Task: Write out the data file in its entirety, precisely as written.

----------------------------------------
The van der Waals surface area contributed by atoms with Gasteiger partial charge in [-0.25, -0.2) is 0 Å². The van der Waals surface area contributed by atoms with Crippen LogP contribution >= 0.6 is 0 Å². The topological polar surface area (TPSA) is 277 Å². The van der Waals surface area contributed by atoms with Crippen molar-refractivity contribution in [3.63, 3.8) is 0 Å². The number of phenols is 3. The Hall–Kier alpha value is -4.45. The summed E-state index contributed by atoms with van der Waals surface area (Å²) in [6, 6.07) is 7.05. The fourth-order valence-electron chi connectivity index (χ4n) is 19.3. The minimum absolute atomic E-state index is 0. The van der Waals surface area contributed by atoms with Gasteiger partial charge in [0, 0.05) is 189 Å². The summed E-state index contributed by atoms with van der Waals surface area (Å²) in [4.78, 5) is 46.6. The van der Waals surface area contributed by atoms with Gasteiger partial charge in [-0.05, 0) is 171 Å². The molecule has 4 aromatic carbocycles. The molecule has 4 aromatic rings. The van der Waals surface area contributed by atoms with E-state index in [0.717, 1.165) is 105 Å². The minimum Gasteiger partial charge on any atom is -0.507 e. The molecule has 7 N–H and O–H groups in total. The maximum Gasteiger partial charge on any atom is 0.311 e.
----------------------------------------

The van der Waals surface area contributed by atoms with Gasteiger partial charge in [-0.25, -0.2) is 0 Å². The van der Waals surface area contributed by atoms with Crippen LogP contribution >= 0.6 is 0 Å². The topological polar surface area (TPSA) is 277 Å². The van der Waals surface area contributed by atoms with Crippen molar-refractivity contribution in [3.63, 3.8) is 0 Å². The number of phenols is 3. The Hall–Kier alpha value is -4.45. The summed E-state index contributed by atoms with van der Waals surface area (Å²) in [6, 6.07) is 7.05. The fourth-order valence-electron chi connectivity index (χ4n) is 19.3. The minimum absolute atomic E-state index is 0. The van der Waals surface area contributed by atoms with Gasteiger partial charge in [0, 0.05) is 189 Å². The summed E-state index contributed by atoms with van der Waals surface area (Å²) in [4.78, 5) is 46.6. The van der Waals surface area contributed by atoms with Gasteiger partial charge in [-0.05, 0) is 171 Å². The molecule has 4 aromatic carbocycles. The molecule has 4 aromatic rings. The van der Waals surface area contributed by atoms with E-state index in [0.717, 1.165) is 105 Å². The minimum Gasteiger partial charge on any atom is -0.507 e. The molecule has 7 N–H and O–H groups in total. The maximum Gasteiger partial charge on any atom is 0.311 e.